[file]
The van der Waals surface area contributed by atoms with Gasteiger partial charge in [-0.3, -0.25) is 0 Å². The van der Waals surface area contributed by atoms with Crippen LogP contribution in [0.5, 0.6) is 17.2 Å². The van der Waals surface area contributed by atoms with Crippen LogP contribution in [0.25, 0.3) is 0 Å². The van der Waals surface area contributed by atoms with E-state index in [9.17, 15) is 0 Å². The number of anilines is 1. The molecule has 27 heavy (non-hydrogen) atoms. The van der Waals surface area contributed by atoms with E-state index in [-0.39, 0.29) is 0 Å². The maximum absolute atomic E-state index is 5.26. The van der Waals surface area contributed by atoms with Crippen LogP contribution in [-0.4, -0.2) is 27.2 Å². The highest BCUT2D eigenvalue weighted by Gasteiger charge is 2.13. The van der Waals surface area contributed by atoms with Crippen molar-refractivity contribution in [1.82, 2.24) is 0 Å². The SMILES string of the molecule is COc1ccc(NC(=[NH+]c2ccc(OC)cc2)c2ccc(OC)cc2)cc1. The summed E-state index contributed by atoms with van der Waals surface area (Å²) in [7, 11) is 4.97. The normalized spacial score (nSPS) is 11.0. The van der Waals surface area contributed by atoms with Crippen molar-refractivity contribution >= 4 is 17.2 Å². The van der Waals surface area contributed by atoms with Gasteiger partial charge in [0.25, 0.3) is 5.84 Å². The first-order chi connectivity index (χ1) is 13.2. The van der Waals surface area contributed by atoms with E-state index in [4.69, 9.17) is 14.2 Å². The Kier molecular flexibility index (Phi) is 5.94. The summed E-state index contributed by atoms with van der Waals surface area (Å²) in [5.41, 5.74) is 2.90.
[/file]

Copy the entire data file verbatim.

The van der Waals surface area contributed by atoms with Gasteiger partial charge in [-0.3, -0.25) is 0 Å². The van der Waals surface area contributed by atoms with Crippen LogP contribution in [0.5, 0.6) is 17.2 Å². The van der Waals surface area contributed by atoms with Crippen LogP contribution in [0.25, 0.3) is 0 Å². The van der Waals surface area contributed by atoms with E-state index in [9.17, 15) is 0 Å². The number of anilines is 1. The molecule has 27 heavy (non-hydrogen) atoms. The van der Waals surface area contributed by atoms with E-state index in [-0.39, 0.29) is 0 Å². The maximum absolute atomic E-state index is 5.26. The van der Waals surface area contributed by atoms with Crippen LogP contribution in [-0.4, -0.2) is 27.2 Å². The highest BCUT2D eigenvalue weighted by Gasteiger charge is 2.13. The van der Waals surface area contributed by atoms with Crippen molar-refractivity contribution in [1.82, 2.24) is 0 Å². The SMILES string of the molecule is COc1ccc(NC(=[NH+]c2ccc(OC)cc2)c2ccc(OC)cc2)cc1. The summed E-state index contributed by atoms with van der Waals surface area (Å²) in [7, 11) is 4.97. The normalized spacial score (nSPS) is 11.0. The van der Waals surface area contributed by atoms with Crippen molar-refractivity contribution >= 4 is 17.2 Å². The van der Waals surface area contributed by atoms with Gasteiger partial charge in [0.25, 0.3) is 5.84 Å². The first-order chi connectivity index (χ1) is 13.2. The van der Waals surface area contributed by atoms with E-state index in [4.69, 9.17) is 14.2 Å². The Kier molecular flexibility index (Phi) is 5.94. The summed E-state index contributed by atoms with van der Waals surface area (Å²) in [5.41, 5.74) is 2.90.